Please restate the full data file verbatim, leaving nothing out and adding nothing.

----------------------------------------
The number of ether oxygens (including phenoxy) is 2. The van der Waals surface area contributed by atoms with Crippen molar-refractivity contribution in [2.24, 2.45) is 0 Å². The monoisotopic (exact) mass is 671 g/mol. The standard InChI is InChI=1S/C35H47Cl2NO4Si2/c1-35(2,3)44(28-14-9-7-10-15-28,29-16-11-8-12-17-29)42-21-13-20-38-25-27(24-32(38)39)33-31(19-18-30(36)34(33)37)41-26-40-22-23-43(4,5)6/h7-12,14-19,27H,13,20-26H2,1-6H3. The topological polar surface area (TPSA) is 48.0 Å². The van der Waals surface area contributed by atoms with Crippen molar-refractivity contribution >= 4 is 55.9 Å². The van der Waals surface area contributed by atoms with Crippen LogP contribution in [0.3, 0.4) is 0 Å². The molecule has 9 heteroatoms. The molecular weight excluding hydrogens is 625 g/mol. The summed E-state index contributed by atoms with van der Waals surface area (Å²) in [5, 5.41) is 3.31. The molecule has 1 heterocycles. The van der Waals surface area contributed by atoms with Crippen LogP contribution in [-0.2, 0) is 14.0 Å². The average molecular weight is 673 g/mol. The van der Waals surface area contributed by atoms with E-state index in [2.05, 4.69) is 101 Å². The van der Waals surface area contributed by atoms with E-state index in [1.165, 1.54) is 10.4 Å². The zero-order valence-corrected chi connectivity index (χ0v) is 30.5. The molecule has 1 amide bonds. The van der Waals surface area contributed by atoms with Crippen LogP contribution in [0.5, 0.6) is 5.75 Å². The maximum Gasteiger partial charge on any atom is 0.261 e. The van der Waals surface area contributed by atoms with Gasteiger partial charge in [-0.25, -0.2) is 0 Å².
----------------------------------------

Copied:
The number of ether oxygens (including phenoxy) is 2. The van der Waals surface area contributed by atoms with Crippen molar-refractivity contribution in [2.24, 2.45) is 0 Å². The monoisotopic (exact) mass is 671 g/mol. The standard InChI is InChI=1S/C35H47Cl2NO4Si2/c1-35(2,3)44(28-14-9-7-10-15-28,29-16-11-8-12-17-29)42-21-13-20-38-25-27(24-32(38)39)33-31(19-18-30(36)34(33)37)41-26-40-22-23-43(4,5)6/h7-12,14-19,27H,13,20-26H2,1-6H3. The topological polar surface area (TPSA) is 48.0 Å². The van der Waals surface area contributed by atoms with Crippen molar-refractivity contribution >= 4 is 55.9 Å². The van der Waals surface area contributed by atoms with Crippen LogP contribution in [0.3, 0.4) is 0 Å². The molecule has 9 heteroatoms. The molecular weight excluding hydrogens is 625 g/mol. The summed E-state index contributed by atoms with van der Waals surface area (Å²) in [5, 5.41) is 3.31. The molecule has 1 heterocycles. The van der Waals surface area contributed by atoms with Crippen LogP contribution in [-0.2, 0) is 14.0 Å². The average molecular weight is 673 g/mol. The van der Waals surface area contributed by atoms with E-state index in [2.05, 4.69) is 101 Å². The van der Waals surface area contributed by atoms with E-state index in [1.165, 1.54) is 10.4 Å². The zero-order valence-corrected chi connectivity index (χ0v) is 30.5. The molecule has 1 amide bonds. The van der Waals surface area contributed by atoms with Crippen LogP contribution in [0.5, 0.6) is 5.75 Å². The maximum Gasteiger partial charge on any atom is 0.261 e. The van der Waals surface area contributed by atoms with Gasteiger partial charge in [-0.25, -0.2) is 0 Å².